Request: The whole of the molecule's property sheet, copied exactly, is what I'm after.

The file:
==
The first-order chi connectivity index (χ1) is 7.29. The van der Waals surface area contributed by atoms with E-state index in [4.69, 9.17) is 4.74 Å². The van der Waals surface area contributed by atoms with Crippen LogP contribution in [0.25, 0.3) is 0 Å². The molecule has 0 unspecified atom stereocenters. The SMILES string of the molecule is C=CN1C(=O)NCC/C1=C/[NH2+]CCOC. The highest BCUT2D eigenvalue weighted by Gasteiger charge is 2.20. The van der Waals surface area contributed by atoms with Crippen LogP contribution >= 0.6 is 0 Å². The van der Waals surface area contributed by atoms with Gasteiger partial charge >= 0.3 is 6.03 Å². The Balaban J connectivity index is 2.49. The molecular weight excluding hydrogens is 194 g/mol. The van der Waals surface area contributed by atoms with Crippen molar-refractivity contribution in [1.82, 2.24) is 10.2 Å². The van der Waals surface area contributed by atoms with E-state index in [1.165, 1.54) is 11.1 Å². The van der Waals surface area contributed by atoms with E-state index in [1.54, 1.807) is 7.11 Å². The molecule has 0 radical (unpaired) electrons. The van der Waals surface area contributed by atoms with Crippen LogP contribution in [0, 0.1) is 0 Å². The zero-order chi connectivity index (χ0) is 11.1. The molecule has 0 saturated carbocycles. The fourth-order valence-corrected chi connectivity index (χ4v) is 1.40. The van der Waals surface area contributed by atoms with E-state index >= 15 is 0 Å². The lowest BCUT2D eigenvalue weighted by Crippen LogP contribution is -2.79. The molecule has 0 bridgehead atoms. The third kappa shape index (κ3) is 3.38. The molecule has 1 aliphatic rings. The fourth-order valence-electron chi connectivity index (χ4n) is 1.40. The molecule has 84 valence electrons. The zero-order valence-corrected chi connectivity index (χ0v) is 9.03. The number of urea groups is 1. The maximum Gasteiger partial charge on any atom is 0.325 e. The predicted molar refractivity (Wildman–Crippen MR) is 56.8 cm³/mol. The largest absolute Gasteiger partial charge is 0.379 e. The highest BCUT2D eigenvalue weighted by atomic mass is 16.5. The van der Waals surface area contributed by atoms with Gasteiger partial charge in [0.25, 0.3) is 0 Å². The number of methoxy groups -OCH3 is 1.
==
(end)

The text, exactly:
The first-order chi connectivity index (χ1) is 7.29. The van der Waals surface area contributed by atoms with E-state index in [4.69, 9.17) is 4.74 Å². The van der Waals surface area contributed by atoms with Crippen LogP contribution in [0.25, 0.3) is 0 Å². The molecule has 0 unspecified atom stereocenters. The SMILES string of the molecule is C=CN1C(=O)NCC/C1=C/[NH2+]CCOC. The highest BCUT2D eigenvalue weighted by Gasteiger charge is 2.20. The van der Waals surface area contributed by atoms with Crippen LogP contribution >= 0.6 is 0 Å². The van der Waals surface area contributed by atoms with Gasteiger partial charge >= 0.3 is 6.03 Å². The Balaban J connectivity index is 2.49. The molecular weight excluding hydrogens is 194 g/mol. The van der Waals surface area contributed by atoms with Crippen molar-refractivity contribution in [1.82, 2.24) is 10.2 Å². The van der Waals surface area contributed by atoms with E-state index in [1.165, 1.54) is 11.1 Å². The van der Waals surface area contributed by atoms with E-state index in [1.54, 1.807) is 7.11 Å². The molecule has 0 radical (unpaired) electrons. The van der Waals surface area contributed by atoms with Crippen LogP contribution in [0, 0.1) is 0 Å². The zero-order chi connectivity index (χ0) is 11.1. The molecule has 0 saturated carbocycles. The fourth-order valence-corrected chi connectivity index (χ4v) is 1.40. The van der Waals surface area contributed by atoms with E-state index >= 15 is 0 Å². The lowest BCUT2D eigenvalue weighted by Crippen LogP contribution is -2.79. The molecule has 0 bridgehead atoms. The third kappa shape index (κ3) is 3.38. The molecule has 1 aliphatic rings. The fourth-order valence-electron chi connectivity index (χ4n) is 1.40. The molecule has 84 valence electrons. The zero-order valence-corrected chi connectivity index (χ0v) is 9.03. The number of urea groups is 1. The maximum Gasteiger partial charge on any atom is 0.325 e. The predicted molar refractivity (Wildman–Crippen MR) is 56.8 cm³/mol. The largest absolute Gasteiger partial charge is 0.379 e. The highest BCUT2D eigenvalue weighted by atomic mass is 16.5. The van der Waals surface area contributed by atoms with Gasteiger partial charge in [0.25, 0.3) is 0 Å². The number of methoxy groups -OCH3 is 1.